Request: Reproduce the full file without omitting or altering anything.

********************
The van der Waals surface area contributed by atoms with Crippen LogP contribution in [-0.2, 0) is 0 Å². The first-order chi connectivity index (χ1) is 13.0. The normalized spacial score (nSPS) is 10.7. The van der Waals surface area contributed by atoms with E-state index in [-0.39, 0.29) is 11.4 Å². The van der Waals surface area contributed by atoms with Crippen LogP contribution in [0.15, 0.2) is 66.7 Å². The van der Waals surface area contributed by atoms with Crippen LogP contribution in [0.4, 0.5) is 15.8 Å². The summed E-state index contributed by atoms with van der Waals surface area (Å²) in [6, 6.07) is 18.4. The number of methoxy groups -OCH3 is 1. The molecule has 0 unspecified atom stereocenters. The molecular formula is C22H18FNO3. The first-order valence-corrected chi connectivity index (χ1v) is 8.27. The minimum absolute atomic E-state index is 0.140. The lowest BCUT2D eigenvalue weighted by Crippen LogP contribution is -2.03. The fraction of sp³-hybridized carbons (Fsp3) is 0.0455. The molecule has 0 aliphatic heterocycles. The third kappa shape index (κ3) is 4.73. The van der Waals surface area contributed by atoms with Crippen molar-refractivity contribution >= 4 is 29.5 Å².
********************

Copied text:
The van der Waals surface area contributed by atoms with Crippen LogP contribution in [-0.2, 0) is 0 Å². The first-order chi connectivity index (χ1) is 13.0. The normalized spacial score (nSPS) is 10.7. The van der Waals surface area contributed by atoms with E-state index in [-0.39, 0.29) is 11.4 Å². The van der Waals surface area contributed by atoms with Crippen LogP contribution in [0.15, 0.2) is 66.7 Å². The van der Waals surface area contributed by atoms with Crippen LogP contribution in [0.4, 0.5) is 15.8 Å². The summed E-state index contributed by atoms with van der Waals surface area (Å²) in [6, 6.07) is 18.4. The number of methoxy groups -OCH3 is 1. The molecule has 0 unspecified atom stereocenters. The molecular formula is C22H18FNO3. The first-order valence-corrected chi connectivity index (χ1v) is 8.27. The minimum absolute atomic E-state index is 0.140. The lowest BCUT2D eigenvalue weighted by Crippen LogP contribution is -2.03. The fraction of sp³-hybridized carbons (Fsp3) is 0.0455. The molecule has 0 aliphatic heterocycles. The third kappa shape index (κ3) is 4.73. The van der Waals surface area contributed by atoms with Crippen molar-refractivity contribution >= 4 is 29.5 Å².